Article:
Entertainment in Ancient Rome
Romans worked from dawn until about noon ever day of the week.
After the noon hour, and on holidays (there were over 120 public holidays throughout
the year), they often looked for entertainment. In their free time, Romans could
have gone to a public bath, visited the theater, saw a gladiator fight at the
Coliseum or a chariot race at the Circus Maximus. Most of these events were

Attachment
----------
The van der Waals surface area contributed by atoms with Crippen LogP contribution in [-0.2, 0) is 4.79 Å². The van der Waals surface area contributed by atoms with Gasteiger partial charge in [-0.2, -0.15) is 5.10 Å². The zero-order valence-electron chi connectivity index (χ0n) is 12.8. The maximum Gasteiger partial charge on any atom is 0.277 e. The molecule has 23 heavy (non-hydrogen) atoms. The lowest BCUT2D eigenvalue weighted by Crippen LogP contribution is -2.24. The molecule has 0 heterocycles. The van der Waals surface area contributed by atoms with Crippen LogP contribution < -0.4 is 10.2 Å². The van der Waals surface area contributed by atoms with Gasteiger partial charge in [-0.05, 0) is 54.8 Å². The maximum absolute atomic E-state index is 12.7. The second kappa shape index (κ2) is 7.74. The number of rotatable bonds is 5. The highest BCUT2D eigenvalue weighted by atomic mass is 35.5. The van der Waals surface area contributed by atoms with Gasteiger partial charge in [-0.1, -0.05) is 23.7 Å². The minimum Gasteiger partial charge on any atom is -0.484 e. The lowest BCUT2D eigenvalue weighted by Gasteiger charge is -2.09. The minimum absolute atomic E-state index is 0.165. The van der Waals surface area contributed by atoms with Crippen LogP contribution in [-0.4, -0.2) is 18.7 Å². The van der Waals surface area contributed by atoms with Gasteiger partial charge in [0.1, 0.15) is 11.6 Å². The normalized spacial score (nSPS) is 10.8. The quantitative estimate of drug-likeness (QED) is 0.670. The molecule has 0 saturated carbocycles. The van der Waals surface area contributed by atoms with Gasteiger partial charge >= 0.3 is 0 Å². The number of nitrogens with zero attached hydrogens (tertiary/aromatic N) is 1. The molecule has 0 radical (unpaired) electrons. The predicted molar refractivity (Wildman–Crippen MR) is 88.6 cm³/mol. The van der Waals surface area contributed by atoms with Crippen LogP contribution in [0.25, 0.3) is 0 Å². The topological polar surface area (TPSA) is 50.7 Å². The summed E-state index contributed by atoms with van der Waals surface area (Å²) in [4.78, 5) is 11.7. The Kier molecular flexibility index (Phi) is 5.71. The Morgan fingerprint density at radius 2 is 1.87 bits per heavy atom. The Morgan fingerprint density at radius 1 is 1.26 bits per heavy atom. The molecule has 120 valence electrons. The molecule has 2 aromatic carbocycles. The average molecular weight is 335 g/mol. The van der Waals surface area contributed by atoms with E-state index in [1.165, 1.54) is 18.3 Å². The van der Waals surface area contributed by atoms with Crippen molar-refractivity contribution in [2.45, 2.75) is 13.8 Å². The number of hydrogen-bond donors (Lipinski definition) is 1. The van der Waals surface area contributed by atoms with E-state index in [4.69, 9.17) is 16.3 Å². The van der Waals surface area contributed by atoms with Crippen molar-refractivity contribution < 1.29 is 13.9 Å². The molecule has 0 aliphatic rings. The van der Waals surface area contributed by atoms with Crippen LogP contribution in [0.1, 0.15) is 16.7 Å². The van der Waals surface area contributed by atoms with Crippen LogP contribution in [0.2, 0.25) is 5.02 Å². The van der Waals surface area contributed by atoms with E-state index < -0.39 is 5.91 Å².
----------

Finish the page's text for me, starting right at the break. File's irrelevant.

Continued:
free for the common Roman. In the economic good times of the empire, wealthy
Romans sponsored the events to gain public prestige. Later, the cost was picked
up by the government to keep the people of the city in good spirits. Seating
at many of the events was segregated by social class. For example, at the Coliseum
seating was divided by classes. The Imperial court sat in the lower tier and
behind them sat the aristocratic families. The next set of seats were occupied
by the commoners. Finally, women were seated at the very top tier. From most
accounts, very few women attended the events.